The Westminster Theological Journal, Vol. XXXVI, No. 1, Fall 1973, Philadelphia, PA, Covenant Media Foundation, 800/553-3938
Review of Method in Theology,
[Bernard J. F. Lonergan, (New York: Herder and Herder, 1972, 405)]
By Greg Bahnsen
A two-fold importance attaches to this timely volume. In the first place it comes from the pen of the most philosophically sophisticated writer within the Roman Catholic communion today, Bernard Lonergan. Lonergan, a Canadian by birth, has taught Dogmatic Theology at the Gregorian University in Rome, Regis College in Toronto, and is currently Stillman Professor in the Harvard Divinity School; nearing retirement, Lonergan has recently become a widely acclaimed scholar both within and without Romanist circles. Method of Theology is the theological culmination of Lonergan’s prodigious literary history, the magnum opus of which is undoubtedly Insight, A Study of Human Understanding (New York: Philosophical Library, 1970, 1958). In the second place, Method in Theology is significant because of its subject matter. In recent years the theological world has come to realize the need for rethinking and deeper analysis in the area of metatheology, the study of the nature of theology and its proper methods. Because a competent discussion and critique of Lonergan has yet to be produced within the Reformed community, and because the subject of metatheology has not received treatment by a Reformed scholar since Abraham Kuyper’s Principles of Sacred Theology, there is a dual reason for interest in the latest volume written by Lonergan.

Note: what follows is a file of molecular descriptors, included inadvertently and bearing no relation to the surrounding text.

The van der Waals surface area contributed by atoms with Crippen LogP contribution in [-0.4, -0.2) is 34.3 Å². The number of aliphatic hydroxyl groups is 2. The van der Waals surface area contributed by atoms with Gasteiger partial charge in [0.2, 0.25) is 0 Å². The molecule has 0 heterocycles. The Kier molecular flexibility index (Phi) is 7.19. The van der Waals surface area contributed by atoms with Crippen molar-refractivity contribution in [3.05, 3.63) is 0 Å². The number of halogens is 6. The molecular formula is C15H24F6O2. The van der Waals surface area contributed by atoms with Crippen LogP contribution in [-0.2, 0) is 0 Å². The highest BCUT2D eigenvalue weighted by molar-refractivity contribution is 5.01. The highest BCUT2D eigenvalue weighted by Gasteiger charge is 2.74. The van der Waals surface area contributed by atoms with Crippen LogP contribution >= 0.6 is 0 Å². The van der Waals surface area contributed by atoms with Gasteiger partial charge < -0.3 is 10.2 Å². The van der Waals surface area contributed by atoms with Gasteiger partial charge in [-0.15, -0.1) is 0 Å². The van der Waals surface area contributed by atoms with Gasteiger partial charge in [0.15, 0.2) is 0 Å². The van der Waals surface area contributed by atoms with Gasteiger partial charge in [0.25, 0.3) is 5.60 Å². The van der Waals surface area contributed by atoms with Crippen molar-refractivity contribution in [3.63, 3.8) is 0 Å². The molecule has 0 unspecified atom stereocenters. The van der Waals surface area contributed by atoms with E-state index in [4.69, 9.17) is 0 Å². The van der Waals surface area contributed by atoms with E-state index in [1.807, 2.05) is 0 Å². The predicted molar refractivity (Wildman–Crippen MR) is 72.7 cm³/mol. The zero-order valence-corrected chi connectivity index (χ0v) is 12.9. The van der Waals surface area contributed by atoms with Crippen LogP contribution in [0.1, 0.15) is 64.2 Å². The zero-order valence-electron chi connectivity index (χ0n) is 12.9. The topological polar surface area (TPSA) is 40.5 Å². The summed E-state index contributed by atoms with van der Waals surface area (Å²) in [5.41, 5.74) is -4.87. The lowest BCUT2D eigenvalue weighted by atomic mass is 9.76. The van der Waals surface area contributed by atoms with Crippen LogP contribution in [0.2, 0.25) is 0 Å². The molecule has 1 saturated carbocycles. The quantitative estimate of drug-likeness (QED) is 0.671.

The key chapter of Method in Theology is chapter 5, “Functional Specialties.” There Lonergan explains that because contemporary theology is specialized it must be seen as a series of interdependent operations; thus the question of theological method is raised. Of the three types of specialization that are possible, he favors a functional specialization which can be the link between field specialization (subdividing the data) and subject specialization (classifying the results of investigation). Under a functional specialization Lonergan would isolate eight distinct stages in the process of doing theology; each separate process pursues different ends and employs different means. Yet the entire process is unified by the cognitional dynamic of the subject who is performing the theological task. At this point it becomes essential to understand the epistemology of Lonergan as he presents it in Insight; the theory of cognitional structure which he develops in Insight is the key to understanding both the diversity and unity of the theological method he presents in Method in Theology. Throughout his book on Method Lonergan continually expects insight to supply the background for ideas which he introduces.